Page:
Featured Post

Welcome to Children of the Grape

Children of the Grape ​Born out of our love of fine wines and delicious food, Children of the Grape has an interesting backstory. It a...

Wednesday, June 8, 2016

Who Says Terroir Doesn’t Matter?

There is one thing we have all have been told about the grapes that make up wine. Location matters. Terroir matters. The same vines planted in different soils will produce different grapes. Not just in quality or quantity, but the actual taste of the grapes, and ultimately the wine, will be affected by the soil and other materials the roots grow in and through.

According to a story I saw in the New York Times entitled “Turning Cemeteries Into Wine at a California Diocese”, chardonnay and pinot noir vines were planted 10 years ago at the Holy Sepulchre Cemetery in Hayward California as a less expensive and more water-frugal alternative to grass.  At $17,000 an acre for grapevines, versus $50,000 an acre for grass, it seems like a no brainer, plus the vines produce grapes while grass only produces hay fever.

The Holy Sepulchre cemetery grounds in Hayward, CA

The plan was to mix all the grapes together and make a rose alter wine that one Diocese official said, “Didn’t really have to be all that good”. They worked with Shauna Rosenblum, winemaker for urban winery Rock Wall Wine Company, to make the wine from the cemetery grapes. Both she and Jim Ryan, the general manager at Rock Wall and a consulting winemaker, were amazed at the quality of the grapes and approached the Diocese about making a serious wine.

And it seems to have worked. This year, a Bishop’s Vineyard cabernet sauvignon won a silver medal at the Monterey International Wine Competition, and Its cabernet sauvignon and zinfandel both won silver medals in the San Francisco Chronicle Wine Competition.

Now I haven’t seen the score cards or tasting notes, but has anyone mentioned notes of varnished mahogany or walnut, with a nice cement vault minerality? If terroir matters what tasting notes do you get in the cemetery? 

Saturday, April 16, 2016

White Oak is not the same as a White (Wine) in Oak

While American White Oak trees are used to make Wine barrels, the White Oak tree cannot be confused with a white wine that has been put in oak. These are two different things altogether.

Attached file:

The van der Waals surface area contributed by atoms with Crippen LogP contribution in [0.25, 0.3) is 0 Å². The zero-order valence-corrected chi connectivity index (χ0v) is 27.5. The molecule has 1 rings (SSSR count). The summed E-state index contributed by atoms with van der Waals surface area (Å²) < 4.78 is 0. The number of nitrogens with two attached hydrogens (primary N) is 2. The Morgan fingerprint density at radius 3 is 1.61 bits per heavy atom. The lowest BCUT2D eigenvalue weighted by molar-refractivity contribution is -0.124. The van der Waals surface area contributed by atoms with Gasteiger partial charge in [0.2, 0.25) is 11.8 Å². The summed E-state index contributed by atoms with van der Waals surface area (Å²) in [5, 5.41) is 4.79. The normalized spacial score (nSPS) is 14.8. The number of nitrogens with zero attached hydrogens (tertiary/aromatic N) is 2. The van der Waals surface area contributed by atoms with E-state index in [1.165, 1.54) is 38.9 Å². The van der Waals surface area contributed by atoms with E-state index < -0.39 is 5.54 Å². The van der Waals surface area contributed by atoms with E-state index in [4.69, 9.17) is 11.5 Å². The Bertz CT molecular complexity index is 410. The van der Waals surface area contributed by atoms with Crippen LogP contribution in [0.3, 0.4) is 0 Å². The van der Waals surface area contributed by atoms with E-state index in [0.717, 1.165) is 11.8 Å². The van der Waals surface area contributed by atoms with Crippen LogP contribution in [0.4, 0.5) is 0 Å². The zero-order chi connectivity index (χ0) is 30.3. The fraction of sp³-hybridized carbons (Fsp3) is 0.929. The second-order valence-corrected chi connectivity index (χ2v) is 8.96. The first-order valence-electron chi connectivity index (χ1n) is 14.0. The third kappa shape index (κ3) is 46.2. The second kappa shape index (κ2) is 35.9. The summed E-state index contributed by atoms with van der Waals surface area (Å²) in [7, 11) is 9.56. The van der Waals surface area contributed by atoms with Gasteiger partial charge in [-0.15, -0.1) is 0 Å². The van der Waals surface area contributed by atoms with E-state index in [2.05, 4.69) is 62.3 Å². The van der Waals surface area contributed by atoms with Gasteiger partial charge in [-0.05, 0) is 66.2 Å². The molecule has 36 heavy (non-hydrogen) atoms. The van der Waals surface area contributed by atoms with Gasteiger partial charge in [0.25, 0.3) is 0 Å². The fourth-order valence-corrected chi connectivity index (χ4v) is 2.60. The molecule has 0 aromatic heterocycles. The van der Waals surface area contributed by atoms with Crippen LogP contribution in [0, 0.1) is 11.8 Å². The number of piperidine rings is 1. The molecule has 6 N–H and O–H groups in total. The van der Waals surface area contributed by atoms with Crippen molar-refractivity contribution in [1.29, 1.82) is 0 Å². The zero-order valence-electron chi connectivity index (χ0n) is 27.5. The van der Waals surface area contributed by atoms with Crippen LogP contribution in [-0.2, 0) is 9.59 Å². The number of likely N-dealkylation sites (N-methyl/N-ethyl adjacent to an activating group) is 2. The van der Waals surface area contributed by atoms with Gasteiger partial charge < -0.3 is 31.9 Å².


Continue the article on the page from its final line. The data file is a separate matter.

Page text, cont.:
American White Oak

There are several types of white wines that can stand to be put in oak barrels for any length of time. Three that come to readily mind are Chardonnay, Sauvignon Blanc, and a Viognier.

Chardonnays are almost always processed in oak for some length of time to provide some tannins to control some of the acidy, as well as to impart some of the goodness that comes with oak. The butterscotch, vanilla, spice, nuts, and toast tastes and smells that add to the experience, for some people.

White Oak Barrel

Not everyone likes oak. If you don’t, you probably drink a lot of Sauvignon Blancs and Pinot Grigios. So you may have wondered why I put Sauvignon Blanc on my list of white wines I think of as being on oak.

It started in the 1960s when Robert Mundavi had a surplus of Sauvignon Blanc and was looking for a way to sell it. He places the Sauvignon Blanc in oak, created a marketing campaign calling this wine Fume Blanc and developed a whole new outlet for this grape and wine.

Fume Blanc is now considered a synonym for Sauvignon Blanc, although most people in the industry feel that the wine should be on oak to carry the Fume label. So if you get some notes of oak in a Sauvignon Blanc, it may be, or you could call it a Fume Blanc.
Oak isn’t just for Big Reds or Chardonnays. If you like the buttery taste and feel, there are a lot more whites out there to try that also get some oak. Be sure to ask your wine store to help you find a new favorite.

Thursday, April 14, 2016

Wine O'Clock?

If Oxford Dictionary says it, it must Be true. Wine O'clock is now an official word. I'm not sure whether to rejoice or cry. I'm mean it isn't like I ever stood on formality, and you'll never catch me saying it's 5 o'clock somewhere...But when does a colloquialism or slang become mainstream?